In the past year, I have met dozens of people at all levels of Canada's human rights commissions, from junior staffers to senior executives. Some are just ordinary joes luxuriating in a government job. But too many are the type of people who are actually attracted to HRCs because they themselves have a tyrannical instinct in their personality. They are people who are generally inconsequential in their own lives -- not particularly talented, not particularly successful -- but when they put on the uniform of the state, they are very powerful indeed, and people will listen to them and do as they say, damn it.
There are petty tyrants in every walk of life. But we can avoid or ignore them -- or fight them. Not so when they have the power of the state behind them.
Let me give you my own example. If some unknown, untalented, untrained, inexperienced literary critic like Pardeep Gundara had criticized the Western Standard magazine that I published, I could have ignored him (which I would have done). But Gundara -- a laughable literary critic -- suddenly had the power of the state behind him to weigh and measure our magazine's efforts, as the Alberta HRC censor assigned to adjudicate my case.
Nobody gives a damn what Gundara says, when he says it on his own. At least I don't, and I was the publisher. But when he says his bit as a petty tyrant of the state, people have to listen to him. Or at least I did. That, no doubt, gives him great pleasure, and a feeling of great power, power that he surely lacks in every other aspect of his life. He couldn't earn my respect for his laughable literary and political views. So what -- he could extract obedience from me, by virtue of his position in the Alberta government.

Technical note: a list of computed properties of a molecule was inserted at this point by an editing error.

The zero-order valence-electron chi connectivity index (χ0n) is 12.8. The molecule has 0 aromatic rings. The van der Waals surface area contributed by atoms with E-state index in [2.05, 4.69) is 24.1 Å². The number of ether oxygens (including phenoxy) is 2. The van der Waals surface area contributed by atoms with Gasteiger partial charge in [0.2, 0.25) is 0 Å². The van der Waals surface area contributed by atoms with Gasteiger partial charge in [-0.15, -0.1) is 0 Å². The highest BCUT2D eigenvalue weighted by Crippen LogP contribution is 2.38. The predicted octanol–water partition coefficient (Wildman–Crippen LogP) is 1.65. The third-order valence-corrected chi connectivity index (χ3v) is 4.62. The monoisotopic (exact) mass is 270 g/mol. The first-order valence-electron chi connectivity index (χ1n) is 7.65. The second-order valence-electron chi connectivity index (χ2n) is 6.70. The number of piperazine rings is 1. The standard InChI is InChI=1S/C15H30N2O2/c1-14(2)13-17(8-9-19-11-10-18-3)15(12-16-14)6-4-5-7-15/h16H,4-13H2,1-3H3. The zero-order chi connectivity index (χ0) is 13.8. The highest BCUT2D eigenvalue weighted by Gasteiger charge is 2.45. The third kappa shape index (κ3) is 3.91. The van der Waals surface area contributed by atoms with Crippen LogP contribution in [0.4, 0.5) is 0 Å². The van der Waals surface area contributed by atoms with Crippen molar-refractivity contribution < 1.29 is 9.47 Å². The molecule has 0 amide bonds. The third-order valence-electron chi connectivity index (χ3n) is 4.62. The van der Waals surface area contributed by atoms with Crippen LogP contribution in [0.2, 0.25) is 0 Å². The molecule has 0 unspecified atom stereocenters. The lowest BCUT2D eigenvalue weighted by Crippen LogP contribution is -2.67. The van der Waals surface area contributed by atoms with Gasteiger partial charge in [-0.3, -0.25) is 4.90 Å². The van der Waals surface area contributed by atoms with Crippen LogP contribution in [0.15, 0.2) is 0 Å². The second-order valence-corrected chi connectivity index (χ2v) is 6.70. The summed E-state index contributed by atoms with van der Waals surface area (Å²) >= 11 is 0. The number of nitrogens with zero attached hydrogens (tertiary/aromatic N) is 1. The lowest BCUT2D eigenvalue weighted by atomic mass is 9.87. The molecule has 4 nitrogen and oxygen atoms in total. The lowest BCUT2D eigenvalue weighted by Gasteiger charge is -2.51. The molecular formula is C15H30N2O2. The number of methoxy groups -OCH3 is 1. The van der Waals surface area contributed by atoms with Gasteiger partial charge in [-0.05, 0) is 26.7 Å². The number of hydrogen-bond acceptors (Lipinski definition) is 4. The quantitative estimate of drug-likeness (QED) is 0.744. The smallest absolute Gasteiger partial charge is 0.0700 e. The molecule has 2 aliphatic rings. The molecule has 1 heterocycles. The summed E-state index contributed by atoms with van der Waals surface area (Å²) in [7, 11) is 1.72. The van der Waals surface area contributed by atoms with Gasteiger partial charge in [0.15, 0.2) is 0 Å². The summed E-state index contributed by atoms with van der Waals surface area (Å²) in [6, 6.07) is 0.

Of course, Gundara's arrogance pales next to that of his colleague Lori Andreachuk, who ordered Rev. Stephen Boissoin to cease giving public sermons (and sending private e-mails) about his Christian views. Had she done so in her private capacity -- a divorce lawyer from Lethbridge -- Rev. Boissoin would have ignored her, or more likely tried to save her anti-Christian soul. But put her in the seat of the HRC, and Rev. Boissoin would have to bend to her will, damn it.
And even Andreachuk pales next to Richard Warman, who has perfectly gamed the system to enforce his political edicts. Once upon a time, Warman ran as a radical candidate for the Green Party, but was rejected soundly several times. Fed up with trying to convince his fellow Canadians of his rectitude, he launched a career of censorship -- suing libraries, websites, newspapers and bloggers who dared to disagree with him.
Warman has filed literally half of all "hate speech" complaints before the CHRC, and 15 of the last 17 trials have had him as the complainant. (He's also made a pretty penny off it, being awarded more than $50,000 tax-free by the human rights tribunal.) The fact that Warman provokes and entraps his targets by engaging in anti-Semitic, anti-gay and anti-Black bigotry online in the guise of a neo-Nazi seems to have given him no moral qualms and no legal qualms to the CHRC, which has not only prosecuted his complaints, but paid for his expenses.
Fingering one's political enemies to the state would be very familiar to my Polish correspondent, to any Chinese survivor of Mao and to any Russian who grew up being forced to idolize Pavlik Morozov, a Ukrainian child venerated by the Communist Party for turning in his own parents for anti-Soviet remarks made over the dinner table. Two generations of Russian children were taught that his example of parricide was the highest form of patriotism.
My point is this: human beings are no different today, in Canada, than they were fifty years ago in the Soviet Union or seventy years ago in Nazi Germany. We are made of the same frail stuff; we must remain on guard; we must continue to call good and evil by their proper names.